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Sterling K. Brown Reveals His Hopes for the End of This Is Us and His Storytelling Future

Sterling K. Brown has high hopes for the end of This Is Us and explains why he's helping cancer survivors tell their stories in a new partnership.

By Lauren Piester Jul 30, 2021 10:32 PMTags
Watch: "This Is Us" Ending After Season 6: Everything We Know

As This Is Us heads heads towards its highly anticipated and much talked about ending, there's one hope that star Sterling K. Brown has for the NBC drama: Don't be like Game of Thrones

Brown is a huge fan of the epic HBO series and wants to make that known, but even through his love, he can see that things went a little wrong towards the end. 

"This is not to throw shade to [Game of Thrones creators David Benioff and D.B. Weiss], but after I watched the finale of Game of Thrones, I said to Dan Fogelman, 'Dan, we gotta do better. We gotta stick the landing,' Brown told E! News in an interview to promote his partnership with Bristol Myers Squibb's Survivorship Today. "He's like, 'We will stick the landing.'"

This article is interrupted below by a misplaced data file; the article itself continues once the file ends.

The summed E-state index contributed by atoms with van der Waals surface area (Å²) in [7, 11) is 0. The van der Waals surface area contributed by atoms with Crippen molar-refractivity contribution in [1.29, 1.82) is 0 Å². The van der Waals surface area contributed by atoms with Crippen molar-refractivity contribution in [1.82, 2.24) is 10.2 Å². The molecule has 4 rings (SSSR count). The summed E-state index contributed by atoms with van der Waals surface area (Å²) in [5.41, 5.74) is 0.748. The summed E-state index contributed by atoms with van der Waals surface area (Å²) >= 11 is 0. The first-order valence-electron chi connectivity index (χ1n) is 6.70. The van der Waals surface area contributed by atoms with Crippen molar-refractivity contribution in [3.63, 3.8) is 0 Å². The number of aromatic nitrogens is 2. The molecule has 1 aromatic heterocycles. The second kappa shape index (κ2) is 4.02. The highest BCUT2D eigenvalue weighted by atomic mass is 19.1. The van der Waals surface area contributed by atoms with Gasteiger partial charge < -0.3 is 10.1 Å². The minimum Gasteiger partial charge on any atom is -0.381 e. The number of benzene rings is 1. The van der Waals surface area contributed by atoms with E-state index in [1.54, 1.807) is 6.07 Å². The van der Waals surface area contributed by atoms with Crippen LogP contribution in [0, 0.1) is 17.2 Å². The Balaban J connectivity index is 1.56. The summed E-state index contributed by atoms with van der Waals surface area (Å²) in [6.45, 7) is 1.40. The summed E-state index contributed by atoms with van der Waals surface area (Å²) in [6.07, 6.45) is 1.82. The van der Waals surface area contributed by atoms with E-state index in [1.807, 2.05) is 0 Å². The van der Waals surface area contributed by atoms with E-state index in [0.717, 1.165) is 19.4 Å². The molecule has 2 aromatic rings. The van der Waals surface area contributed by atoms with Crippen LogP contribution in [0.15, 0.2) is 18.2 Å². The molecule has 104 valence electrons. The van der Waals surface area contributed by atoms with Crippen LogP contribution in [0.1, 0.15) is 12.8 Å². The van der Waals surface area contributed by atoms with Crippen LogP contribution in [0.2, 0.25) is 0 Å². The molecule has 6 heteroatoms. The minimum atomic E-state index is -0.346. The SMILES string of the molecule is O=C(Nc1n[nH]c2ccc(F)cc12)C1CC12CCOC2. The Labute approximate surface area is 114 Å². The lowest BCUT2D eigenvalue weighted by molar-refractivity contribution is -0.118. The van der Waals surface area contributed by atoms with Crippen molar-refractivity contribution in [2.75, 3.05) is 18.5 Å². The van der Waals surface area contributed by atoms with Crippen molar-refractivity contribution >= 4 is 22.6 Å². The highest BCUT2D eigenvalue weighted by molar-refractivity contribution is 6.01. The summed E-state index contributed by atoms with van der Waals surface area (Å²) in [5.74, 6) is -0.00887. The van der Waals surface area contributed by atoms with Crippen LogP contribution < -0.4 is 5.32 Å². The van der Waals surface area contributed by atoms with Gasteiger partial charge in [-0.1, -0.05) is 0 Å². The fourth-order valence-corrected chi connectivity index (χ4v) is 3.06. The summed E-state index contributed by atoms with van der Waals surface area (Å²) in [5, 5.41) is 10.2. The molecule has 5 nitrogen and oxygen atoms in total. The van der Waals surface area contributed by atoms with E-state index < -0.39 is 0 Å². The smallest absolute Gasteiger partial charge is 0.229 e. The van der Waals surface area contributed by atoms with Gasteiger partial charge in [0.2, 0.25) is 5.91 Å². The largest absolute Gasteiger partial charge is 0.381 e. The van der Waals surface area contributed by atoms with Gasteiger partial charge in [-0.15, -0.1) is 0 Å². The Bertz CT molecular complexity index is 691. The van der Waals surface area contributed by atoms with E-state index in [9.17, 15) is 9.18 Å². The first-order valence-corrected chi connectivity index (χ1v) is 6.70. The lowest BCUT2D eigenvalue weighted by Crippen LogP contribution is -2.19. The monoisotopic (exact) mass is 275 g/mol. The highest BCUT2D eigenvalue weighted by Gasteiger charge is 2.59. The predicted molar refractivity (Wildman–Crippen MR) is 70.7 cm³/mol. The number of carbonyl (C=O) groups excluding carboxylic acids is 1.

"I think it would be hard for us to do worse, and I'm saying that as a fan," Brown continued. "I'm saying that as a fan of what was one of the greatest television shows in history, it failed to stick the landing. We will do better." 

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That feels like a solid promise, given that Brown already knows how the whole thing ends. Fogelman has had the ending of the NBC series planned out for many years, and has even shot some of the series finale already. And while Brown couldn't say a word about what that ending might look like, he could say that throughout its final season, the show will continue to give us the highest of highs and the lowest of lows. That means we're all gonna cry, but hopefully we'll also be laughing.